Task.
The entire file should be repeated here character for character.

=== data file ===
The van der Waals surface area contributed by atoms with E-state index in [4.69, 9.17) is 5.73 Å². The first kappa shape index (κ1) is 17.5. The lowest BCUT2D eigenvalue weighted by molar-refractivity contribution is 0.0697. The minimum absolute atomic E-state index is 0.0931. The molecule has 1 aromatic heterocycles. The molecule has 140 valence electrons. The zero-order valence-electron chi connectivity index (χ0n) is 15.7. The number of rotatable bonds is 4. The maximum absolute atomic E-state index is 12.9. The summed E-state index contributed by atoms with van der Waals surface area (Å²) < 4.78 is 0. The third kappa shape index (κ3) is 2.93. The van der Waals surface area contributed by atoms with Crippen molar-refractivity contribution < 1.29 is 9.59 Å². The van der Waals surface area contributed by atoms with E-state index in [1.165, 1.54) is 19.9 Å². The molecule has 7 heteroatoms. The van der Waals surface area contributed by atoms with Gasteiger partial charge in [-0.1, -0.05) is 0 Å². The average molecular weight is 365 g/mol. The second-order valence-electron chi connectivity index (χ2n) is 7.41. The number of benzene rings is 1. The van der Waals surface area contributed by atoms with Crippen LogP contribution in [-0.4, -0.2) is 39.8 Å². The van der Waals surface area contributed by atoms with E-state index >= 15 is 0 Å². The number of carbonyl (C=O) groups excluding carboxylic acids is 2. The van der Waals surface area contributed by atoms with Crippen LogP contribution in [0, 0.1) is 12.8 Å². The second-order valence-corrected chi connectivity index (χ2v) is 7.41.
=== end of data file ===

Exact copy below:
The van der Waals surface area contributed by atoms with E-state index in [4.69, 9.17) is 5.73 Å². The first kappa shape index (κ1) is 17.5. The lowest BCUT2D eigenvalue weighted by molar-refractivity contribution is 0.0697. The minimum absolute atomic E-state index is 0.0931. The molecule has 1 aromatic heterocycles. The molecule has 140 valence electrons. The zero-order valence-electron chi connectivity index (χ0n) is 15.7. The number of rotatable bonds is 4. The maximum absolute atomic E-state index is 12.9. The summed E-state index contributed by atoms with van der Waals surface area (Å²) < 4.78 is 0. The third kappa shape index (κ3) is 2.93. The van der Waals surface area contributed by atoms with Crippen molar-refractivity contribution < 1.29 is 9.59 Å². The van der Waals surface area contributed by atoms with E-state index in [1.165, 1.54) is 19.9 Å². The molecule has 7 heteroatoms. The van der Waals surface area contributed by atoms with Gasteiger partial charge in [-0.1, -0.05) is 0 Å². The average molecular weight is 365 g/mol. The second-order valence-electron chi connectivity index (χ2n) is 7.41. The number of benzene rings is 1. The van der Waals surface area contributed by atoms with Crippen LogP contribution in [-0.4, -0.2) is 39.8 Å². The van der Waals surface area contributed by atoms with E-state index >= 15 is 0 Å². The number of carbonyl (C=O) groups excluding carboxylic acids is 2. The van der Waals surface area contributed by atoms with Crippen LogP contribution in [0, 0.1) is 12.8 Å². The second-order valence-corrected chi connectivity index (χ2v) is 7.41.